When a powerful, decisive aristocrat undertakes to protect an absent-minded young inventress from England’s enemies, he finds his orderly world turned into chaos. Merlin Lambourne’s stubborn dream of flight puts her at risk, not to mention driving Ransom crazy. In spite of himself, he’s oddly enchanted by this muddled miss and her eccentric ways… but can he overcome his own fears and realize her invention may be the answer to saving both their lives?
A whimsical Regency-era tale of flying machines, fancy, and love among the hedgehogs.
Laura Kinsale personally chose the exceptional talent of Nicholas Boulton to narrate Midsummer Moon as a fully voiced audiobook, creating a unique work that brings all the life and color of the original to audio
I’m utterly delighted to have joined the team of guest reviewers at AudioGals. This is my first review for them – and what a fantastic way to start!
When I heard that Laura Kinsale planned to release her books in audio format, I was, well, to say excited is probably the understatement of the year. I’ve followed her progress via her interviews here and feel very privileged, as one of the newest reviewers at AudioGals, to have been given an advance copy of one of the first batch of titles for review.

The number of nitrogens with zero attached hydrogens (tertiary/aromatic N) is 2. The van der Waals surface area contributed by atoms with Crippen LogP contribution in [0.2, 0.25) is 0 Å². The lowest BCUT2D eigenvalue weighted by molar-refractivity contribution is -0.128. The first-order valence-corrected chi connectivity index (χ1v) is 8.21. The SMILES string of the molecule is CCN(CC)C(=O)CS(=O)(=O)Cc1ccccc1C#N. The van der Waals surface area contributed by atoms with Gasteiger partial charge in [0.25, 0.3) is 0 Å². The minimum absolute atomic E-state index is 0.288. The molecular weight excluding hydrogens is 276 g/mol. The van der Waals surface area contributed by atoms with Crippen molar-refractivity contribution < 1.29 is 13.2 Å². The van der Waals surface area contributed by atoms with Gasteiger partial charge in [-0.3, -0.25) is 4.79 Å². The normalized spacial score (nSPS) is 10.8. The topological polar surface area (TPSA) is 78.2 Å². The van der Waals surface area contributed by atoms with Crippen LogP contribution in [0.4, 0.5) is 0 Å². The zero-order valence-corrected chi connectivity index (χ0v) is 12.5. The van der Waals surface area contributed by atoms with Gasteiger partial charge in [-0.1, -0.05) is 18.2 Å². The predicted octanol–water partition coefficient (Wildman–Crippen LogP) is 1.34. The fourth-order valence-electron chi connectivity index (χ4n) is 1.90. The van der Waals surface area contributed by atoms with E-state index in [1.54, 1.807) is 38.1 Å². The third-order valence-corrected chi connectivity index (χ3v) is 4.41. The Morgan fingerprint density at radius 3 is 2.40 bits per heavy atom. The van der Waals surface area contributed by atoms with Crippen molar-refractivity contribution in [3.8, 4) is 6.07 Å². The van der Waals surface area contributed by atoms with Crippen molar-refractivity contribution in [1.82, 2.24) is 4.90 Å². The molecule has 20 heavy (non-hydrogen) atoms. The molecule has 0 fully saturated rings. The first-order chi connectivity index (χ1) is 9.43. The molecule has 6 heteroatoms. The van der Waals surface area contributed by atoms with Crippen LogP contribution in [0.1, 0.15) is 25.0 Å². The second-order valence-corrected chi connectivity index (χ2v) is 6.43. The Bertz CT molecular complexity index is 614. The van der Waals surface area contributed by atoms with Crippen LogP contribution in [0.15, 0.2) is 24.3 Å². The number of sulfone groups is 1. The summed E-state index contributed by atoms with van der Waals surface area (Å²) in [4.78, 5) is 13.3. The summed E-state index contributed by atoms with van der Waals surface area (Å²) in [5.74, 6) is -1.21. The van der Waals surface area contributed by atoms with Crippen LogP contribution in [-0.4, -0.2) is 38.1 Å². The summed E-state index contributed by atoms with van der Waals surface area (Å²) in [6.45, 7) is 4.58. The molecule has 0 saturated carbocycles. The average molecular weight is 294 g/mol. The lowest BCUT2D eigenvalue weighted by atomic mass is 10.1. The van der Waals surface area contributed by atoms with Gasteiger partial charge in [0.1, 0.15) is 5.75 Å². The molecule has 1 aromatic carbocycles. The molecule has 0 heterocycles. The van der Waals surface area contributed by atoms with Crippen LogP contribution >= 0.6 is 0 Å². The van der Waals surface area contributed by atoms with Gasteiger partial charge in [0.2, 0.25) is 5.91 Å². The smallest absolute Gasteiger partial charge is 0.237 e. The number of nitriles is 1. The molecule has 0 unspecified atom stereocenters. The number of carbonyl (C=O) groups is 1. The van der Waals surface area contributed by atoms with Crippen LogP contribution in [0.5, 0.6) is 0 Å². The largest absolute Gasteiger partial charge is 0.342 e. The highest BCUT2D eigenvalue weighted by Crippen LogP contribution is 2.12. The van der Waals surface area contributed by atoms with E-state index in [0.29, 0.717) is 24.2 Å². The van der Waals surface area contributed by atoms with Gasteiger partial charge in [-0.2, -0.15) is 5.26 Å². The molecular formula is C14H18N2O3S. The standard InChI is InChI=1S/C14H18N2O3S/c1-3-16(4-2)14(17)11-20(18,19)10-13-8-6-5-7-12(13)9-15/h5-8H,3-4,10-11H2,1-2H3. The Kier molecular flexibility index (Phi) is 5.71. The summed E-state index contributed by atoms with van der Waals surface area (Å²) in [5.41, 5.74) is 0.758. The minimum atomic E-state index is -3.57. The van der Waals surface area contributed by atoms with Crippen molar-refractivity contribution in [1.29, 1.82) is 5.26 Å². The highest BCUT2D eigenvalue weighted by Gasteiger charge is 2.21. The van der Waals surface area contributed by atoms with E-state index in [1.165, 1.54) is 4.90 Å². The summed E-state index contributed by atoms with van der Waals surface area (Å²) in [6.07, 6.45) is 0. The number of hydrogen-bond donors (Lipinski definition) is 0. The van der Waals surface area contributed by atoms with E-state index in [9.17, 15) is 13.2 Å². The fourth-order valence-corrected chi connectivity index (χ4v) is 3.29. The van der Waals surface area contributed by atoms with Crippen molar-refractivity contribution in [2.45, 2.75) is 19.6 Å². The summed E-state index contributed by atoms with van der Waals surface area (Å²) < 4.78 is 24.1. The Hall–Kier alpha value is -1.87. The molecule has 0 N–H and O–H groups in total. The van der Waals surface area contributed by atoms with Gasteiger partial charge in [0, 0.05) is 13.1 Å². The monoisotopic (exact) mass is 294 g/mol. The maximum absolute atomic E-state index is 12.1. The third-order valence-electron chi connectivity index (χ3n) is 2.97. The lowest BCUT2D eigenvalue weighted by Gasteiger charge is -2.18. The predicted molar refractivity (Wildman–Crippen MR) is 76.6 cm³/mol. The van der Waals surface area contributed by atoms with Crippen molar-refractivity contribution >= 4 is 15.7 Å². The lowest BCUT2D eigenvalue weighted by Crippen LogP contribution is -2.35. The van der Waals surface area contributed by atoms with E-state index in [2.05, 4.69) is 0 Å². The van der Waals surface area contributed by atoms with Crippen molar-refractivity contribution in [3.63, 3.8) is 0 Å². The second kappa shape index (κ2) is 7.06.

I have to confess that I haven’t read Midsummer Moon, but knowing I was going to be listening to it, I read a few synopses and a mixture of reviews and quickly realized that it’s a book that seems to divide opinion. I can certainly understand now why that is the case – the idea of Merlin inventing prototypes of both the telegraph and aeroplane does rather stretch credulity and Ransom can come across as dictatorial and somewhat unsympathetic at times. But as sometimes happens with audiobooks, that which may come across as implausible or unpleasant on the page, can be transformed by an intelligent, engaging performance and a new light shed on a character or characters’ motivations and actions.
And that is most certainly the case in Midsummer Moon, thanks to the superb vocal talents of Nicholas Boulton, who is quite simply one of the best narrators it has been my good fortune to hear.